And look at this parallel between the two passages here:
“The works of the flesh are obvious..” Gal 5:19a
“..their foolishness will be clear to all..” 2 Tim 3:9
And all of these descriptors in 2 Timothy 3 are wrapped up with that kind of haunting characteristic: “holding to the form of godliness but denying its power.”
So- in order to avoid this and to avoid “resisting the truth”, being “corrupt in mind and worthless in regard to the faith” 2 Tim 3:8b (btw-ouch!) is it that we must remain in intimacy with the Holy Spirit?
There’s this book written by Michael Reeves that I cannot recommend enough, titled Delighting in the Trinity. I kind of wish I could copy/paste the whole chapter on the Holy Spirit and call it a day here because this man’s writing is so intellectual and yet dripping with an awe-inspiring beauty- but I will restrain myself and instead begin with this excerpt:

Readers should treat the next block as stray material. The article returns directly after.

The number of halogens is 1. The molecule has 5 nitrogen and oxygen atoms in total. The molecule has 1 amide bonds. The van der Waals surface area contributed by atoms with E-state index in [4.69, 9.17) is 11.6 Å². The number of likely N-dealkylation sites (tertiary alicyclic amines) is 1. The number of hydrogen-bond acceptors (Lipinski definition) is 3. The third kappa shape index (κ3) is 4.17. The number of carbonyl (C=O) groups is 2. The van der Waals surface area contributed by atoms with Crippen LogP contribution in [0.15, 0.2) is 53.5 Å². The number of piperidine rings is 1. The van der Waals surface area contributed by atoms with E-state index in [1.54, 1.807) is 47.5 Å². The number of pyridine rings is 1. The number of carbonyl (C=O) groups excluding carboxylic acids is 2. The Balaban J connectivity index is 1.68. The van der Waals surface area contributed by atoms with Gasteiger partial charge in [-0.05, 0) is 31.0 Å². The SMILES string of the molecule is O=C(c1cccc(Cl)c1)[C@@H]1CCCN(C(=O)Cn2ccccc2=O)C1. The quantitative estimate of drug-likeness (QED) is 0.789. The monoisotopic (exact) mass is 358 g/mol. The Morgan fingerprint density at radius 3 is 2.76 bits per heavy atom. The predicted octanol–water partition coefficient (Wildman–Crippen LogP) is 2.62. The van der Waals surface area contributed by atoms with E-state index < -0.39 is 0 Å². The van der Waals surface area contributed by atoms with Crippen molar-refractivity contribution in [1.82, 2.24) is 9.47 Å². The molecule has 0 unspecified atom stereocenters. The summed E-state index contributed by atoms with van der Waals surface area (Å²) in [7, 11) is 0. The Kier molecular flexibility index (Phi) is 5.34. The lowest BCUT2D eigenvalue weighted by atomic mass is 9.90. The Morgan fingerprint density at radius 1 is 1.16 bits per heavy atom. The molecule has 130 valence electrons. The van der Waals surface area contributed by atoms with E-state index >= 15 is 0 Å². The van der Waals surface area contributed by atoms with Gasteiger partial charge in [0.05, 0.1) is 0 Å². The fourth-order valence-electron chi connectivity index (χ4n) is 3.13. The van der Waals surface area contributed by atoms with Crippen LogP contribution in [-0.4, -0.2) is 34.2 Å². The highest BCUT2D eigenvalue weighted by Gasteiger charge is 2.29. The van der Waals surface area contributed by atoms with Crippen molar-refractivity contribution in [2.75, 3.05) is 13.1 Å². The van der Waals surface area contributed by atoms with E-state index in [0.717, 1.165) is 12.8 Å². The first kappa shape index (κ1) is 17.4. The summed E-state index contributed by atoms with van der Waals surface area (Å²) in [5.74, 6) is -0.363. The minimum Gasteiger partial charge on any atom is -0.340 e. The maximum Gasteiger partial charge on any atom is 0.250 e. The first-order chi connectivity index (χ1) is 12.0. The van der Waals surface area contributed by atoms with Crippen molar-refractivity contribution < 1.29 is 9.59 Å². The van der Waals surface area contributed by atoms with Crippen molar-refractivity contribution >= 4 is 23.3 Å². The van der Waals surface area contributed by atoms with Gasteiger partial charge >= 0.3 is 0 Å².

“What we love and enjoy is foundationally important. It is far more significant than our outward behavior, for it is our desires that drive our behavior. We do what we want. The Father, Son and Spirit love and enjoy each other and, created in their image, we were made to love and enjoy them. Blindly and foolishly, though, we have all turned to love and enjoy other things- things that in reality are completely unable to satisfy. But the Spirit’s first work is to set our desires in order, to open our eyes and give us the Father’s own relish for the Son, and the Son’s own enjoyment of the Father.”
Okay, okay, one more: